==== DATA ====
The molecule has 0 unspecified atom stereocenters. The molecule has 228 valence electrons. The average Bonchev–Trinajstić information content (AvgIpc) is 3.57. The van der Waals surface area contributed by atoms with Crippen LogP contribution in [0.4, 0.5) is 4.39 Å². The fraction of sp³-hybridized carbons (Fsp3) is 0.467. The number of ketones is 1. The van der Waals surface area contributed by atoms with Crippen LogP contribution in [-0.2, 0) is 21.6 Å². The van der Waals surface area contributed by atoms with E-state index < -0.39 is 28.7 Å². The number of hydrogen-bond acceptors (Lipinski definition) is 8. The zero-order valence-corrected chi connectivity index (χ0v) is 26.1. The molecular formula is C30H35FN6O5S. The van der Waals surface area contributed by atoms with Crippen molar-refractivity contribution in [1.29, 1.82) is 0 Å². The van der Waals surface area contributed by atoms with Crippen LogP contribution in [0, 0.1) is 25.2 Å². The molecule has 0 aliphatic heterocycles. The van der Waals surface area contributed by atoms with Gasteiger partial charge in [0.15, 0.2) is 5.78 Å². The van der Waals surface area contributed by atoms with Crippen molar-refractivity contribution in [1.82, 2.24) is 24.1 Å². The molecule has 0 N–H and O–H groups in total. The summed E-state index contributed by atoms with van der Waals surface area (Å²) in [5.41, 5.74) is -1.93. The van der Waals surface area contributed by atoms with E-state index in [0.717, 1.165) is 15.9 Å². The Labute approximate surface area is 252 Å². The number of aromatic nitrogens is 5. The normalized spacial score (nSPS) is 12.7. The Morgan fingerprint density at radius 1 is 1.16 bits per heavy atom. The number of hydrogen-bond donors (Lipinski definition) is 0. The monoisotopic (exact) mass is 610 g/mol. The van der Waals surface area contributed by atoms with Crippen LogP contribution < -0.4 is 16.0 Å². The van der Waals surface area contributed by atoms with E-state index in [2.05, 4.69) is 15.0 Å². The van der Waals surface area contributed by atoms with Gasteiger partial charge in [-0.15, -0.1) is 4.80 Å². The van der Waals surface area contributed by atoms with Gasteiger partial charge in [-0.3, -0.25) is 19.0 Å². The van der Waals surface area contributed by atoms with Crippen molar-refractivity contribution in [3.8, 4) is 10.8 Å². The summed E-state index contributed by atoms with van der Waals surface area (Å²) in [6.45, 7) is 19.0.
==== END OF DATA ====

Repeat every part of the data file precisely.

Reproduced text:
The molecule has 0 unspecified atom stereocenters. The molecule has 228 valence electrons. The average Bonchev–Trinajstić information content (AvgIpc) is 3.57. The van der Waals surface area contributed by atoms with Crippen LogP contribution in [0.4, 0.5) is 4.39 Å². The fraction of sp³-hybridized carbons (Fsp3) is 0.467. The number of ketones is 1. The van der Waals surface area contributed by atoms with Crippen LogP contribution in [-0.2, 0) is 21.6 Å². The van der Waals surface area contributed by atoms with E-state index < -0.39 is 28.7 Å². The number of hydrogen-bond acceptors (Lipinski definition) is 8. The zero-order valence-corrected chi connectivity index (χ0v) is 26.1. The molecular formula is C30H35FN6O5S. The van der Waals surface area contributed by atoms with Crippen molar-refractivity contribution in [1.29, 1.82) is 0 Å². The van der Waals surface area contributed by atoms with Crippen LogP contribution in [0, 0.1) is 25.2 Å². The molecule has 0 aliphatic heterocycles. The van der Waals surface area contributed by atoms with Gasteiger partial charge in [0.15, 0.2) is 5.78 Å². The van der Waals surface area contributed by atoms with Crippen molar-refractivity contribution in [1.82, 2.24) is 24.1 Å². The molecule has 0 N–H and O–H groups in total. The summed E-state index contributed by atoms with van der Waals surface area (Å²) in [5.41, 5.74) is -1.93. The van der Waals surface area contributed by atoms with E-state index in [0.717, 1.165) is 15.9 Å². The Labute approximate surface area is 252 Å². The number of aromatic nitrogens is 5. The normalized spacial score (nSPS) is 12.7. The Morgan fingerprint density at radius 1 is 1.16 bits per heavy atom. The number of hydrogen-bond donors (Lipinski definition) is 0. The monoisotopic (exact) mass is 610 g/mol. The van der Waals surface area contributed by atoms with Crippen LogP contribution < -0.4 is 16.0 Å². The van der Waals surface area contributed by atoms with E-state index in [2.05, 4.69) is 15.0 Å². The van der Waals surface area contributed by atoms with Gasteiger partial charge in [-0.15, -0.1) is 4.80 Å². The van der Waals surface area contributed by atoms with Gasteiger partial charge in [-0.3, -0.25) is 19.0 Å². The van der Waals surface area contributed by atoms with Crippen molar-refractivity contribution in [3.8, 4) is 10.8 Å². The summed E-state index contributed by atoms with van der Waals surface area (Å²) in [6.45, 7) is 19.0.